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The commission’s first national hearing took place at the Hotel Bonaventure in Montreal. Fanny Wylde met Cheryl from the Mohawk community and was stunned by the police’s lack of interest in finding her sister after she notified them of her disappearance. Seven weeks later, a hunter found Carleen, a mother of three, just two kilometers from her house. Dead. She had committed suicide. Cheryl continues to question the racism, political apathy and indifference of the media who talk about these crimes as incidental. For Cheryl and all the other families of victims, the investigation offers a gleam of hope and justice.

A search for truth along the “Highway of Tears”

Fanny met over 50 families in the context of the investigation. The testimony that most upset her was that of Françoise, her daughter's grandmother whose dramatic experience she had never heard about. Many years ago, Françoise’s brother and sister disappeared. Children were often kidnapped and placed in Amerindian boarding schools in the late 19th and early 20th century to eradicate their culture. This profoundly wounded the indigenous society.

The commission was supposed to turn in its report and recommendations by the end of the year but seeing the number of testimonies and recent revelations, the government has decided to continue the work for another year.

 

“A question of justice but also reconciliation for an entire nation”

“The greatest violence one can do to a woman is to take her child away from her”

Sœurs volées (Stolen sister) : book by Emmanuelle Walter

 

link to the investigative commission : http://www.mmiwg-ffada.ca/fr/video/

Ce silence qui tue by Kim OBomsawin (Abenakie)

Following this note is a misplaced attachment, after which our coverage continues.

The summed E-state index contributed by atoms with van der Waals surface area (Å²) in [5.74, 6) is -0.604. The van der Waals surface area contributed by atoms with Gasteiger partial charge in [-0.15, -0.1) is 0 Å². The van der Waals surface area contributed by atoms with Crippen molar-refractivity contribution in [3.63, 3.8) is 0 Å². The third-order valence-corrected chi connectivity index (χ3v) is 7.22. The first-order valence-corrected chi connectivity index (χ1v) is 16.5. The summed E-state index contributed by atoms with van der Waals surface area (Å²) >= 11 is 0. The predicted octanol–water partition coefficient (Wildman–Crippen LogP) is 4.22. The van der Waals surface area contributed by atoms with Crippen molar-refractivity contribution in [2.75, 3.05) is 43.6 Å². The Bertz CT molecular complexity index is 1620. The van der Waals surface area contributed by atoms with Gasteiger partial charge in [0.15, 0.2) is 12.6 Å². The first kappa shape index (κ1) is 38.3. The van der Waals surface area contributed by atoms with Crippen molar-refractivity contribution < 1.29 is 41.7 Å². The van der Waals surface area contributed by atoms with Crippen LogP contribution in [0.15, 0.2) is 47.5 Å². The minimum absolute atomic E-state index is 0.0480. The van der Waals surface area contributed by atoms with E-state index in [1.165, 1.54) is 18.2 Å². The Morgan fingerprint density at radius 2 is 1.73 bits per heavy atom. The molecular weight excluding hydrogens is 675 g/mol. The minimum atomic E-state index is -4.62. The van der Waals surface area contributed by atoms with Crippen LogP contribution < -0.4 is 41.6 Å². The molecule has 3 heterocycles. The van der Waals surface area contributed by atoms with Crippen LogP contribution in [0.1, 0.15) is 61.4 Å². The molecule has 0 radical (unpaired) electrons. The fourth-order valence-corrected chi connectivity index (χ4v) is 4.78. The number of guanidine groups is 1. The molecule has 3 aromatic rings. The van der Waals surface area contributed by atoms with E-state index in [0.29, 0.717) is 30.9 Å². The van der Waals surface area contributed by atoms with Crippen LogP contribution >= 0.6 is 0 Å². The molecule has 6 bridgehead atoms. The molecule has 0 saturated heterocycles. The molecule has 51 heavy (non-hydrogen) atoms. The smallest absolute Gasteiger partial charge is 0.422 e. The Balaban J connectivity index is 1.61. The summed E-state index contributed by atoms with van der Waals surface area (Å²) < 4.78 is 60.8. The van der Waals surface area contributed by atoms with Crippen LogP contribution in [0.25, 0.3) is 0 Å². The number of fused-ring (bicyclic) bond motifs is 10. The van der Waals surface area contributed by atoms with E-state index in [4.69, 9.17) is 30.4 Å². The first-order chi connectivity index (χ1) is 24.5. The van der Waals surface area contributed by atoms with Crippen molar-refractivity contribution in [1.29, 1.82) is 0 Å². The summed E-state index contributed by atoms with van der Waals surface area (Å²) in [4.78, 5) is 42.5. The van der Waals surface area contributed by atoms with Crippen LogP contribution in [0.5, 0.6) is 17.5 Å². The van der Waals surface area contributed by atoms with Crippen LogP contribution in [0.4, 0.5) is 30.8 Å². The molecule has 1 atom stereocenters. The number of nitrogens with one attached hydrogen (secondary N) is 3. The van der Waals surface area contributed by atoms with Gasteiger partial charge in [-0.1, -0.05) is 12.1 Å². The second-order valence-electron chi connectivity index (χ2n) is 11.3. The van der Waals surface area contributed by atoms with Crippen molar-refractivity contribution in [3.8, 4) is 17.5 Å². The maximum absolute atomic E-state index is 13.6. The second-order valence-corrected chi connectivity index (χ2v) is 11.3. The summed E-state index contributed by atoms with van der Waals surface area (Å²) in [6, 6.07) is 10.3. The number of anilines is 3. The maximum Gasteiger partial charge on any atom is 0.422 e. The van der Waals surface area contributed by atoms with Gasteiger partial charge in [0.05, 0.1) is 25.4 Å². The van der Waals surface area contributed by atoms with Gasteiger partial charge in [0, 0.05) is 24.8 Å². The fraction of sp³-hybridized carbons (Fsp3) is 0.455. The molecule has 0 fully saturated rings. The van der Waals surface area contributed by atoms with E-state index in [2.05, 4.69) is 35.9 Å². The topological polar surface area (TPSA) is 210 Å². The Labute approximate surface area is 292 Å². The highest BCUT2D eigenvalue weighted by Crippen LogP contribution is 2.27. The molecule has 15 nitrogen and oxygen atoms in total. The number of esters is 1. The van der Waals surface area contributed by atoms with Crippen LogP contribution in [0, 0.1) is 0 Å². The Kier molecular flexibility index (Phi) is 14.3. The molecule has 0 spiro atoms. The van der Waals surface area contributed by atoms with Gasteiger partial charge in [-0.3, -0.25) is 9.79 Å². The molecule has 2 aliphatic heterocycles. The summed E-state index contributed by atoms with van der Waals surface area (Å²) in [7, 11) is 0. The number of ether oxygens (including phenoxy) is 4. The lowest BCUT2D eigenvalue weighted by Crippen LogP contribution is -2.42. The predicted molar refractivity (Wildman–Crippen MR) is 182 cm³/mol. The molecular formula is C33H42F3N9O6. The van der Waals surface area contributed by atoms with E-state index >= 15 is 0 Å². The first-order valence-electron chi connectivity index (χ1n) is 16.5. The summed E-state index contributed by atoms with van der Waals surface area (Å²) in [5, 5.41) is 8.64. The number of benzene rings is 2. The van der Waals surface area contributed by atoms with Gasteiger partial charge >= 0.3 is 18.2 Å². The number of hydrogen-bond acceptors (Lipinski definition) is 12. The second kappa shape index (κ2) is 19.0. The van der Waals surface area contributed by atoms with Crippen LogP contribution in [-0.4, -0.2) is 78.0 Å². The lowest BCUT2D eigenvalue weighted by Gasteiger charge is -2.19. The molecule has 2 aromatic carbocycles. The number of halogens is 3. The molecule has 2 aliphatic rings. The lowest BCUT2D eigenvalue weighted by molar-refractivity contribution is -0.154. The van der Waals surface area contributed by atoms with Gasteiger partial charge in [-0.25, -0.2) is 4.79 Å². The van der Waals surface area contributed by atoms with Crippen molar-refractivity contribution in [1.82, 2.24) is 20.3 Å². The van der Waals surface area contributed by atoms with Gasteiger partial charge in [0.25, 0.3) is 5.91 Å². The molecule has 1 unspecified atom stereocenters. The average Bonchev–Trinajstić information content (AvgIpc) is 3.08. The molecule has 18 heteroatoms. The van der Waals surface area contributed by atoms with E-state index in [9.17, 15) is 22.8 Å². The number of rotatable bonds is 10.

Trailer : https://vimeo.com/252538242

 

Radio-Canada : https://ici.radio-canada.ca/

The Canadian Justice Ministry : https://www.justice.gc.ca/fra/

MMWIG : National investigation on indigenous women and girls who have disappeared or been assassinated : http://www.mmiwg-ffada.ca/

Documentation center on adult education and women’s issues : http://www.cdeacf.ca

GENERATIONS OF CHILDREN TORN FROM THEIR FAMILIES HAVE BEEN SACRIFICED

TO KNOW MORE

A NATIONAL INVESTIGATIVE COMMISSION TO ESTABLISH THE TRUTH

Une quête de la vérité sur la route des larmes

 

C'est à l’hôtel Bonaventure de Montréal qu'ont eu lieu les premières auditions de la commission d’enquête. Fanny Wylde retrouve Cheryl, de la communauté Mohawk, sidérée par le désintérêt de la police pour la recherche de sa sœur après le signalement de sa disparition. Carleen, mère de trois enfants, sera retrouvée par hasard par un chasseur, sept semaines plus tard, à deux kilomètres de chez elle. Morte. Elle s'est suicidée. Cheryl s’interroge encore sur une forme de racisme, l’apathie politique et l’indifférence des médias qui font passer ces crimes pour de simple faits divers. Pour Cheryl et pour toutes les autres familles de victimes, la commission d’enquête offre une lueur d’espoir et de justice.

ARCTIC JUSTICE : A MODEL FOR RESTORATIVE JUSTICE ?